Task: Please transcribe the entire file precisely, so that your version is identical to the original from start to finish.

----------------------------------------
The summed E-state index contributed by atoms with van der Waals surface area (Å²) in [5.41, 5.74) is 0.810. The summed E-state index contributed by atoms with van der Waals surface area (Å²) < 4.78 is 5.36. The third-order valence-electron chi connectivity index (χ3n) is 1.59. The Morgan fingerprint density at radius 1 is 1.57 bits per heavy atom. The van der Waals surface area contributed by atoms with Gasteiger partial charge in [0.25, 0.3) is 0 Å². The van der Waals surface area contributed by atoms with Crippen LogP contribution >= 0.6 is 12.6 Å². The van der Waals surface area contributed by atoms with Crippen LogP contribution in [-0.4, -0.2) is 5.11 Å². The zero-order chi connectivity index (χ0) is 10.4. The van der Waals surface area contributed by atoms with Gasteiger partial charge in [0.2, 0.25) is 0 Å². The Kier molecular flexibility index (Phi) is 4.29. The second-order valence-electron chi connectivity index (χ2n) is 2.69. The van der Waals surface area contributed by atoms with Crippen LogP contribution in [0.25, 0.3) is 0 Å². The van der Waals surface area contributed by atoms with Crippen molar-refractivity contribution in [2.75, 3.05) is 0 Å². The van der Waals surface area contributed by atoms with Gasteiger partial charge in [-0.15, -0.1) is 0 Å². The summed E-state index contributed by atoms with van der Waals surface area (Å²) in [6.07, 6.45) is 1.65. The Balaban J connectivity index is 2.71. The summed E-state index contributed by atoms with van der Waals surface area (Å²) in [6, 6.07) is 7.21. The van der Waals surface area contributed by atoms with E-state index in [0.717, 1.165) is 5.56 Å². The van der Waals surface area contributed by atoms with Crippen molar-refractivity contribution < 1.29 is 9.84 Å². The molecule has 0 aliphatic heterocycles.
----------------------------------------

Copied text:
The summed E-state index contributed by atoms with van der Waals surface area (Å²) in [5.41, 5.74) is 0.810. The summed E-state index contributed by atoms with van der Waals surface area (Å²) < 4.78 is 5.36. The third-order valence-electron chi connectivity index (χ3n) is 1.59. The Morgan fingerprint density at radius 1 is 1.57 bits per heavy atom. The van der Waals surface area contributed by atoms with Gasteiger partial charge in [0.25, 0.3) is 0 Å². The van der Waals surface area contributed by atoms with Crippen LogP contribution >= 0.6 is 12.6 Å². The van der Waals surface area contributed by atoms with Crippen LogP contribution in [-0.4, -0.2) is 5.11 Å². The zero-order chi connectivity index (χ0) is 10.4. The van der Waals surface area contributed by atoms with Gasteiger partial charge in [0.2, 0.25) is 0 Å². The Kier molecular flexibility index (Phi) is 4.29. The second-order valence-electron chi connectivity index (χ2n) is 2.69. The van der Waals surface area contributed by atoms with Crippen LogP contribution in [0.25, 0.3) is 0 Å². The van der Waals surface area contributed by atoms with Crippen molar-refractivity contribution in [2.75, 3.05) is 0 Å². The van der Waals surface area contributed by atoms with Gasteiger partial charge in [-0.15, -0.1) is 0 Å². The summed E-state index contributed by atoms with van der Waals surface area (Å²) in [6.07, 6.45) is 1.65. The Balaban J connectivity index is 2.71. The summed E-state index contributed by atoms with van der Waals surface area (Å²) in [6, 6.07) is 7.21. The van der Waals surface area contributed by atoms with E-state index in [0.717, 1.165) is 5.56 Å². The van der Waals surface area contributed by atoms with Crippen molar-refractivity contribution < 1.29 is 9.84 Å². The molecule has 0 aliphatic heterocycles.